Dismissal candidates decided by higher-ups and consistent throughout organization
A labour adjudicator has dismissed an Ontario bank employee’s claim his employer lied when it claimed he was dismissed because of restructuring.
Arun Senathirajah was a trade associate for the Canadian branch of State Street Bank and Trust Company, a global financial services provider. His position was part of State Street’s Global Transaction Processing Group (GTP).
The GTP had five hubs where trade associates would input transactions into the company’s data system, including one in Toronto, where Senathirajah worked.
In 2008, State Street was feeling the pinch from the economic downturn and took measures to cut costs. This included three reductions in the workforce in late 2008, late 2009, and late 2010. The Toronto office also suffered from the rise in value of the Canadian dollar and was included in these reductions. It dropped from 75 employees in 2007 to 50 four years later.
State Street employees were rated according to their performance. When job cuts were planned, the company looked at employees with the lowest performance ratings and dismissed them before moving to the next lowest. In October 2010, Senathirajah was identified as having the lowest performance rating — “sometimes meets expectations” — at the Toronto office and was therefore targeted to be dismissed. The decision to terminate based on performance ratings was made at upper levels and issued to branch managers.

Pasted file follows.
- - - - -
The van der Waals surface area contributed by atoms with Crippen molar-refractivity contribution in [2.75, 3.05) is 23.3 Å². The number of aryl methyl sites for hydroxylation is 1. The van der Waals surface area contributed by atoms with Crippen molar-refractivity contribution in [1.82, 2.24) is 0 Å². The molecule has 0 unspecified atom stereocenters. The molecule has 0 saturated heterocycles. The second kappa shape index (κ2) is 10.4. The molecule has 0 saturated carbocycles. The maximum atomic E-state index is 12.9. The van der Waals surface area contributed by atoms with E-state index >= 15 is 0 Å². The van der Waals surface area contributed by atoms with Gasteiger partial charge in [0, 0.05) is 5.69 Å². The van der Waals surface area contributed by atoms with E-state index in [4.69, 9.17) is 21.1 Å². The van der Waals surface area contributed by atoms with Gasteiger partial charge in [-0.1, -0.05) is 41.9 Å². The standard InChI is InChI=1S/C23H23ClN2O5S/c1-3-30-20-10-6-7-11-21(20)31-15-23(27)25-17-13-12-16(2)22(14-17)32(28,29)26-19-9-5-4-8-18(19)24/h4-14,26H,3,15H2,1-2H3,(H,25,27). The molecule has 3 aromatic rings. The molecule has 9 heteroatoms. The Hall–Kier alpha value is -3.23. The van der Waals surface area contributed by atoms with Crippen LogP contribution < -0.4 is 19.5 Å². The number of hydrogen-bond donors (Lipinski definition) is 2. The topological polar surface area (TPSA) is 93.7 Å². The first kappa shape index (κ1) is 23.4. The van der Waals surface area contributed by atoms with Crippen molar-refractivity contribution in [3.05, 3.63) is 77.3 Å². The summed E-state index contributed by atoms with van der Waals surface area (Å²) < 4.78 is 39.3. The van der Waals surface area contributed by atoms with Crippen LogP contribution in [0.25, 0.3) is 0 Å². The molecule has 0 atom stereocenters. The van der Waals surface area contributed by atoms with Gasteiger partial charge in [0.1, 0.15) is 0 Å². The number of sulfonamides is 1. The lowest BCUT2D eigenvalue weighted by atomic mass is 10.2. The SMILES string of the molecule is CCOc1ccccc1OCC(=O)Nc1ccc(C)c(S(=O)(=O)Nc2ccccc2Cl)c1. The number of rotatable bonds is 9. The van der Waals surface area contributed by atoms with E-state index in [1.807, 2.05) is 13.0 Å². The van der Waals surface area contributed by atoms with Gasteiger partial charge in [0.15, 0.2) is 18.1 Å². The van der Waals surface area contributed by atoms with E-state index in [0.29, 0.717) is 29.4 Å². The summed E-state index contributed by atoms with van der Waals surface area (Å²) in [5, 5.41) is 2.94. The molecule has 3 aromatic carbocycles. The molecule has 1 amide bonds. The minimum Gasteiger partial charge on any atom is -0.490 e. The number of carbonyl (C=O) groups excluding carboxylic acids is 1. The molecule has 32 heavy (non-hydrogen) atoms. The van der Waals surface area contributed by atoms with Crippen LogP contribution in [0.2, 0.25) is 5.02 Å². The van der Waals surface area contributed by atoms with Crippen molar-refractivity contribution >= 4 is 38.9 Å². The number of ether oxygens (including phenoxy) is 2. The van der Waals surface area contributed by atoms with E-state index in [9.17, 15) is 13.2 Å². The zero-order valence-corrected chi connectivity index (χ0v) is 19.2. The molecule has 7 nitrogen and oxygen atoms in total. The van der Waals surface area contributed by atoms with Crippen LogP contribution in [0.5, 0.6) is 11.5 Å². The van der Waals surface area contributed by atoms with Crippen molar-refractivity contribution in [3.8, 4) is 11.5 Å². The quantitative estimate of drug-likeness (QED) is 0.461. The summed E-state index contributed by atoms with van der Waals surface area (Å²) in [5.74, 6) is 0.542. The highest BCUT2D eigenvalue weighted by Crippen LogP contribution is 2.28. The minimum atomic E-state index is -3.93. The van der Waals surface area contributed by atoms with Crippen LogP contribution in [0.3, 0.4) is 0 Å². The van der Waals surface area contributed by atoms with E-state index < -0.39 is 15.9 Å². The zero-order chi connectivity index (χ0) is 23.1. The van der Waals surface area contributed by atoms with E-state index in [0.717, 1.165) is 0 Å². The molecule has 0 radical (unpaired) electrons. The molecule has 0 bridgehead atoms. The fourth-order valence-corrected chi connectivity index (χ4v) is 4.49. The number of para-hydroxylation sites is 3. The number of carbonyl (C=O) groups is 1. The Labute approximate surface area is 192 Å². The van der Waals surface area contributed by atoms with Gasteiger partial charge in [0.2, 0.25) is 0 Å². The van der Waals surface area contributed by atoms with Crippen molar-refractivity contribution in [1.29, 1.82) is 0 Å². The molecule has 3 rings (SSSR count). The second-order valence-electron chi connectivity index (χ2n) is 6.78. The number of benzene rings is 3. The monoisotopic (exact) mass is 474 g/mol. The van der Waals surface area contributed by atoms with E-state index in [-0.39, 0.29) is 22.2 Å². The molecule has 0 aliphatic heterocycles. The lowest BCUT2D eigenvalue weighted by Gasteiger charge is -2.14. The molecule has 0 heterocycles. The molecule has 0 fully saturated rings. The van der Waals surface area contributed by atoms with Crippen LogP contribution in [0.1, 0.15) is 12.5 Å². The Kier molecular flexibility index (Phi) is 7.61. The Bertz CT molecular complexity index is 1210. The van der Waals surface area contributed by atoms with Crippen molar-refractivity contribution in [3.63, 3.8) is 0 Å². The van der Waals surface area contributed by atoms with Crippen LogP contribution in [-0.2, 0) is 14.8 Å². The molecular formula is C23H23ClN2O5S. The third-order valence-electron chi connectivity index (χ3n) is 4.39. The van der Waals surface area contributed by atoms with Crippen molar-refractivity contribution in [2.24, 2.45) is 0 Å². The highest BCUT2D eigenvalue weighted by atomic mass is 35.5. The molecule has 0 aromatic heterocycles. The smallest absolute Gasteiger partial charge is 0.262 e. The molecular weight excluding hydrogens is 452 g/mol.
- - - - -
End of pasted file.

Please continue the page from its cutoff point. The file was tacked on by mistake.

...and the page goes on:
Senathirajah had been placed on a performance improvement plan (PIP) in March 2009, which was originally supposed to have lasted for three months but was extended multiple times. When he was dismissed on Dec. 1, 2010, he was still on the PIP.
The PIP involved regular meetings with Senathirajah’s supervisor, but Senathirajah began to resent his supervisor and felt he was being harassed. As things deteriorated, Senathirajah sometimes yelled at his supervisor and took time off sick. Senathirajah claimed he complained to HR about harassment, but there was no record of it and State Street’s vice-president of HR had no recollection of such a complaint.
On Nov. 30, 2010, State Street informed its employees it would be reducing staff. The next day, Senathirajah was called into a meeting and told that after a review of operations, it had been decided that he didn’t have a role with the organization any longer. Senathirajah was angry and complained about harassment from his supervisor, but State Street didn’t investigate because he was terminated. It offered Senathirajah employment counsellor services, but he declined.
Senathirajah filed an unjust dismissal complaint, claiming State Street wanted to get rid of him because of his complaints and the restructuring was an excuse to do so. He said he was the only employee to be laid off in his section, and also claimed State Street did not have sufficient cause for dismissal.
The adjudicator found restructuring was a legitimate reason for terminating Senathirajah’s employment and State Street had sufficiently justified the dismissal. The company cut jobs in all of its locations and did so on previous occasions before Senathirajah was terminated. In addition, the decision to fire employees with the lowest performance ratings was made on a global level and not by the Toronto management, so he could not have been specifically targeted, said the adjudicator.
“At the meeting, (Senathirajah) was advised that the company had conducted a review of its operations and decided that he no longer had a role with the company,” said the adjudicator. “The Nov. 30, 2010, email and press release, likewise, outlined the basis of the company’s actions, including the release of 1400 employees. (Senathirajah’s) termination was clearly part of the company’s corporate restructuring.” See Senathirajah v. State Street Bank & Trust Co., 2012 CarswellNat 213 (Can. Adj. under Can. Labour Code).